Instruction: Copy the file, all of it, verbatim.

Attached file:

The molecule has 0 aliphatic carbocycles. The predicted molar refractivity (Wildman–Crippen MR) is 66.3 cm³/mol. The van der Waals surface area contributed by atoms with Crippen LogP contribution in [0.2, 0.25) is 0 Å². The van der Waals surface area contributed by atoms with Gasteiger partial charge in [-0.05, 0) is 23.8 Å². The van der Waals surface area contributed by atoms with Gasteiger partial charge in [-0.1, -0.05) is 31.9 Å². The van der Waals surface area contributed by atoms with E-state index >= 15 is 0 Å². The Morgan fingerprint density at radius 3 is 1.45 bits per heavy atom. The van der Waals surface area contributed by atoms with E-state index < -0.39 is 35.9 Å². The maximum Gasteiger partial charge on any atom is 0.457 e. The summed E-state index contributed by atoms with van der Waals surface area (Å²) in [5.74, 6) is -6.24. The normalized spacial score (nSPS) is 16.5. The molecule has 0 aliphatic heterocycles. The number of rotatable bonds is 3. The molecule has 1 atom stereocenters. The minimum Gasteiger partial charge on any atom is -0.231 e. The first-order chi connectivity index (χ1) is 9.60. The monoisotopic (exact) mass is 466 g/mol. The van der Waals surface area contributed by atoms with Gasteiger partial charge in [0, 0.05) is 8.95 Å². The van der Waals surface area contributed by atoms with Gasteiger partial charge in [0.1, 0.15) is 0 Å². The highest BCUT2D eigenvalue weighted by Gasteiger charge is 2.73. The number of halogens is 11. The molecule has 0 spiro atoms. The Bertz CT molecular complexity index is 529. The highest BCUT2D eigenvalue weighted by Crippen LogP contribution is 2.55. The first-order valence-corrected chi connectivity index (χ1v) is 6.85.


The molecule has 0 aliphatic carbocycles. The predicted molar refractivity (Wildman–Crippen MR) is 66.3 cm³/mol. The van der Waals surface area contributed by atoms with Crippen LogP contribution in [0.2, 0.25) is 0 Å². The van der Waals surface area contributed by atoms with Gasteiger partial charge in [-0.05, 0) is 23.8 Å². The van der Waals surface area contributed by atoms with Gasteiger partial charge in [-0.1, -0.05) is 31.9 Å². The van der Waals surface area contributed by atoms with E-state index >= 15 is 0 Å². The Morgan fingerprint density at radius 3 is 1.45 bits per heavy atom. The van der Waals surface area contributed by atoms with E-state index < -0.39 is 35.9 Å². The maximum Gasteiger partial charge on any atom is 0.457 e. The summed E-state index contributed by atoms with van der Waals surface area (Å²) in [5.74, 6) is -6.24. The normalized spacial score (nSPS) is 16.5. The molecule has 0 aliphatic heterocycles. The number of rotatable bonds is 3. The molecule has 1 atom stereocenters. The minimum Gasteiger partial charge on any atom is -0.231 e. The first-order chi connectivity index (χ1) is 9.60. The monoisotopic (exact) mass is 466 g/mol. The van der Waals surface area contributed by atoms with Gasteiger partial charge in [0, 0.05) is 8.95 Å². The van der Waals surface area contributed by atoms with Gasteiger partial charge in [0.1, 0.15) is 0 Å². The highest BCUT2D eigenvalue weighted by Gasteiger charge is 2.73. The number of halogens is 11. The molecule has 0 spiro atoms. The Bertz CT molecular complexity index is 529. The highest BCUT2D eigenvalue weighted by Crippen LogP contribution is 2.55. The first-order valence-corrected chi connectivity index (χ1v) is 6.85.